The health benefits of gardening may surprise you – InForum

Did you hear about the gardener who had a wheelbarrow full of four-leaf clovers? He was trying his luck.

Luck may be one factor in gardening, including the good health of the gardener, but the health benefits of the activity are well documented far beyond luck.

Following are the effects of gardening on our health, some of which may be surprising.

  • People who regularly garden have a significantly lower body mass index than those who don’t garden, according to a 2013 study published in the American Journal of Public Health.
  • In the same study, the average weight loss was 11 lbs. for women and 16 lbs. for men after one year of participation in a community vegetable garden.
  • Gardening can reduce the risk of heart attack or stroke by 30% in adults over 60, according to a 2013 study published in the British Journal of Sports Medicine.
  • A 2016 Harvard study of more than 120,000 women in the United States found that exposure to green natural environments made people live longer and reduced mortality by 12%.
  • Children who were introduced to gardening ate more fruits and vegetables, according to a 2017 study published in the Journal of the Academy of Nutrition and Dietetics.
  • Gardening provides a full-body workout, according to the American Horticultural Society. “Goal-oriented activity entices you to stay in the workout for longer and therefore reap more benefits from aerobic activity.”
  • Working with plants provides serious stress relief, as demonstrated by a 2016 NASA study of scientists who found that working with plants keeps astronauts healthy and happy in the harsh environment of space.
  • Exposure to the beneficial soil bacteria, Mycobacterium vaccae, improves the human immune system, reduces inflammation, and aids resistance to stress.
  • Coordination and hand strength are increased through garden activities such as planting and pruning.
  • Gardening can restore faith in the future because it requires a leap of faith, trusting that our efforts will lead to growth and change. When this belief becomes a reality, it helps bring hope and optimism into everyday life.
  • Gardening sharpens the brain. In a 2019 study published in the International Journal of Environmental Research and Public Health, researchers measured brain nerve growth in study participants, all older, before and after they created a vegetable garden and found that their brain growth nerves has increased significantly.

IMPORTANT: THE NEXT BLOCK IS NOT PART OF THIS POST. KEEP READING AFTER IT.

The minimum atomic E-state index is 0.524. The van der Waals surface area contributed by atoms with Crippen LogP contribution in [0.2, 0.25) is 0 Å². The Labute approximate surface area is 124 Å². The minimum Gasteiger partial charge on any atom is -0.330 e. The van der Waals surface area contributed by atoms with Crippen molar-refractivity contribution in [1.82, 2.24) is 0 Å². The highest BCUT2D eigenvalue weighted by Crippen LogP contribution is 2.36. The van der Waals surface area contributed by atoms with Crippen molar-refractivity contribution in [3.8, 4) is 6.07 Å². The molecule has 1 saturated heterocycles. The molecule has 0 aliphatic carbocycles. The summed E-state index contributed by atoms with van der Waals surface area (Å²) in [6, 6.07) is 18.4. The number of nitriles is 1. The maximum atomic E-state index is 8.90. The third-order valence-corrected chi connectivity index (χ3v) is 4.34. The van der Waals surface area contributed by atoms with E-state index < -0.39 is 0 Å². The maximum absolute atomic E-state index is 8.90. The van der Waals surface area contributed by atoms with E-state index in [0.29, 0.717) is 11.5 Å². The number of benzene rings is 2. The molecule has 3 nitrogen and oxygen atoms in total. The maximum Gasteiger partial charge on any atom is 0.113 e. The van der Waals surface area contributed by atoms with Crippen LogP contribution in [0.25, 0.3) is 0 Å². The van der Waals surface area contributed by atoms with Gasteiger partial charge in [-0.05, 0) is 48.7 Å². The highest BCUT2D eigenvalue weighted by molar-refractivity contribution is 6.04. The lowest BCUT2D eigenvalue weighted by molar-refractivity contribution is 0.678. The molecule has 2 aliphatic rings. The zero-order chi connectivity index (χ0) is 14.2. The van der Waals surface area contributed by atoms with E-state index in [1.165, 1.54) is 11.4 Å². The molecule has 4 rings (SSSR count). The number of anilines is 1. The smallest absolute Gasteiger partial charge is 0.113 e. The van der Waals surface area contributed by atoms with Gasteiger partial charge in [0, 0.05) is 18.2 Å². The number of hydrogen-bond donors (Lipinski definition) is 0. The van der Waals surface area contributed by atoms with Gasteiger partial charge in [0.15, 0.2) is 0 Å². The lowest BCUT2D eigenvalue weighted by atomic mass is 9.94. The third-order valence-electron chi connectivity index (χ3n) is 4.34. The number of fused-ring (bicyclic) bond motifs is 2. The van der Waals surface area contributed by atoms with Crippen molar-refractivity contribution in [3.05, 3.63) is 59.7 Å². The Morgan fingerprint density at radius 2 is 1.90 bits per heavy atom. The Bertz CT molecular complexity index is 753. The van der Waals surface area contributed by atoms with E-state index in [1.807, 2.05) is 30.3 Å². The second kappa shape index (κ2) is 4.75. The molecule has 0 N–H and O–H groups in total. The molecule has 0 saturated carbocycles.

• Gardeners are lifelong learners because there is always something to learn about new plants, varieties and techniques.
  • Daily gardening can reduce the risk of dementia by 36%, according to a 2006 study published in the National Library of Medicine, in which researchers followed more than 2,800 people over the age of 60 for 16 years.
  • In a multi-year study published in 2011, people with depression participated in a gardening intervention for 12 weeks, after which the researchers measured several aspects of mental health and found that all were significantly improved.
  • Numerous studies have shown that working with plants is an effective rehabilitation tool for those recovering from addictions.
  • The health effects of gardening are immediate and long-term.

Coordination and hand strength are increased through garden activities such as planting and pruning.

File photo

In the studies cited, the term “horticulture” generally refers to activities in which people grow, cultivate, and care for plants, flowers, vegetables, lawns, and landscapes. How much time per day or per week should a person spend gardening to realize the health benefits?

  • The National Institutes of Health recommends gardening for 30 to 45 minutes three to five times a week.
  • The Journal of HortTechnology recommends 30 minutes of gardening activity most days, preferably all, during the growing season.
  • The Center for Disease Control recommends 2.5 hours of moderate gardening activity each week to help reduce the risk of many health problems, including heart disease, stroke, high blood pressure and type 2 diabetes.

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